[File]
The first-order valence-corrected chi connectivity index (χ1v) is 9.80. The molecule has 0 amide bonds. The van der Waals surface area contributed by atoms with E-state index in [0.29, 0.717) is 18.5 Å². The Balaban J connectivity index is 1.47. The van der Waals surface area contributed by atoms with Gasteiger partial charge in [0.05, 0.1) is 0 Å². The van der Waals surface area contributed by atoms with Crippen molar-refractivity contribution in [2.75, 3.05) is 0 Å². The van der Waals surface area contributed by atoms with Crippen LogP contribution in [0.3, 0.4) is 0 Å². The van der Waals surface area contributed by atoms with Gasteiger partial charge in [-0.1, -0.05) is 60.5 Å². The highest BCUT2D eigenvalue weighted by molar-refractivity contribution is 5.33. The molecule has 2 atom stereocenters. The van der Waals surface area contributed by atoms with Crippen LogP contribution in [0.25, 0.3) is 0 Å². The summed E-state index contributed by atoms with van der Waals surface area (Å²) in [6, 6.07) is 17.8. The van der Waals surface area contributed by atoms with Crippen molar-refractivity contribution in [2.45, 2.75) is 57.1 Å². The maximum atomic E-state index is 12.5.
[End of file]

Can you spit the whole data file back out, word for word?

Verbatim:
The first-order valence-corrected chi connectivity index (χ1v) is 9.80. The molecule has 0 amide bonds. The van der Waals surface area contributed by atoms with E-state index in [0.29, 0.717) is 18.5 Å². The Balaban J connectivity index is 1.47. The van der Waals surface area contributed by atoms with Gasteiger partial charge in [0.05, 0.1) is 0 Å². The van der Waals surface area contributed by atoms with Crippen molar-refractivity contribution in [2.75, 3.05) is 0 Å². The van der Waals surface area contributed by atoms with Crippen LogP contribution in [0.3, 0.4) is 0 Å². The van der Waals surface area contributed by atoms with Gasteiger partial charge in [-0.1, -0.05) is 60.5 Å². The highest BCUT2D eigenvalue weighted by molar-refractivity contribution is 5.33. The molecule has 2 atom stereocenters. The van der Waals surface area contributed by atoms with Crippen LogP contribution in [0.25, 0.3) is 0 Å². The summed E-state index contributed by atoms with van der Waals surface area (Å²) in [6, 6.07) is 17.8. The van der Waals surface area contributed by atoms with Crippen molar-refractivity contribution in [2.45, 2.75) is 57.1 Å². The maximum atomic E-state index is 12.5.